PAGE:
For Sarah Frankel ’21, theater is a passion as well as a way to connect with others—even in a virtual world.
As a student of the theater for over 10 years and a participant in 30 different productions, Frankel has spent much of her time at the college exploring her interests in writing and directing plays.
Last fall, Frankel adapted and directed the theater department’s production of “The Summoning of Everyman,” an exploration of morality that takes place on Judgment Day. The production marked the first time in a decade that a student had directed a play for the theater department.
Putting together a performance in the virtual space was not without its challenges, Frankel said.
“So much of creating theater relies on having trust in your castmates, and we weren’t sure how to make that happen,” she said.
However, by setting aside time for bonding, improvisation and collaboration on the script, Frankel said that the cast did manage to create trust in the virtual setting.
“The artists at Lafayette have been extremely resilient,” Frankel said. “We’ve been making it work.”
“The best part about the experience was working with the cast,” she added. “They were incredibly talented, hardworking, enthusiastic and joys to be around. They were the reason for the show’s success.”
As a senior theater student, the COVID-19 pandemic has affected Frankel’s final year at the college in a number of ways.
“Covid has taken a massive toll on my theater experience here, and the experience of every student who participates in the arts,” she said. “Last year, I was seven weeks into directing a musical for the Marquis Players, and having to cancel that show was really sad.”
The musical, “Footloose,” still raised over $7,600 for the Easton Hunger Coalition in April 2020.
“Also for someone who has been doing live theater for my entire life, it’s challenging not being able to have that typical ‘last hurrah’ senior show that we all look forward to,” Frankel added.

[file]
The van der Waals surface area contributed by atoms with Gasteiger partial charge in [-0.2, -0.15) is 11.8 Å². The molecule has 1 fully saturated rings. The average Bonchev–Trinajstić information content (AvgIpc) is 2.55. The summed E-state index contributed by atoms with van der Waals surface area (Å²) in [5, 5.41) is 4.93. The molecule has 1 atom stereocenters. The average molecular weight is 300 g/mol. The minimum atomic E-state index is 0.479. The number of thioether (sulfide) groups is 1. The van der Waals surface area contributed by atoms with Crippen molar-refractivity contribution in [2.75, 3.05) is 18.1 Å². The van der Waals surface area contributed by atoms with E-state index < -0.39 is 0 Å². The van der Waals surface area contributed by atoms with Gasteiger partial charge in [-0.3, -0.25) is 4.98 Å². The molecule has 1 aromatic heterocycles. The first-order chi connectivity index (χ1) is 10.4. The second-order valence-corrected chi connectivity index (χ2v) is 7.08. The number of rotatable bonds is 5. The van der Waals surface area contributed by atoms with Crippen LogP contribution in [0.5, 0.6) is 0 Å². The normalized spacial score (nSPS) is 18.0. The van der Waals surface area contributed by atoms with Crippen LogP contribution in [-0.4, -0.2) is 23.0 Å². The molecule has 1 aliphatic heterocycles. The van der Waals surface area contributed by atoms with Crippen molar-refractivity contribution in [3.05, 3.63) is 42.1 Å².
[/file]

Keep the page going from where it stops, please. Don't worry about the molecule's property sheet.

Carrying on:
Despite their challenges, Frankel praised students in the college’s theater department.
“There have actually been some wonderful things that have come from our flexible and ever-evolving theater season this year. It’s important to keep perspective and look on the bright side. I’m grateful to be able to move forward in the way we have,” she added.
One of Frankel’s favorite memories at the college was when she travelled to London during the January 2020 interim session. She and her friends were fully immersed in the London theater scene, seeing shows almost every night, she said.
Another favorite moment was when she starred in the theater department’s production of “Vanity Fair” in October 2019 alongside her theater mentor, Olivia Coughlin ’20.
Frankel explained that this production marked the moment she was certain she wanted to pursue theater after college. Whether that is through writing, directing or teaching, she said that she hopes to turn this passion into a career.
For students looking to pursue theater at the college, Frankel has one primary piece of advice: get as involved as possible.
“If you pay attention and sponge up skills as you go, you will learn a ton and not even notice that you’re doing it,” Frankel said.
And as for directing, Frankel hopes to dispel any rumors about a specific personality or experience level required to become involved in directing.
“It doesn’t really mater what your past experience is,” she said. “If you have big ideas and the ability and willingness to articulate them, you can direct.”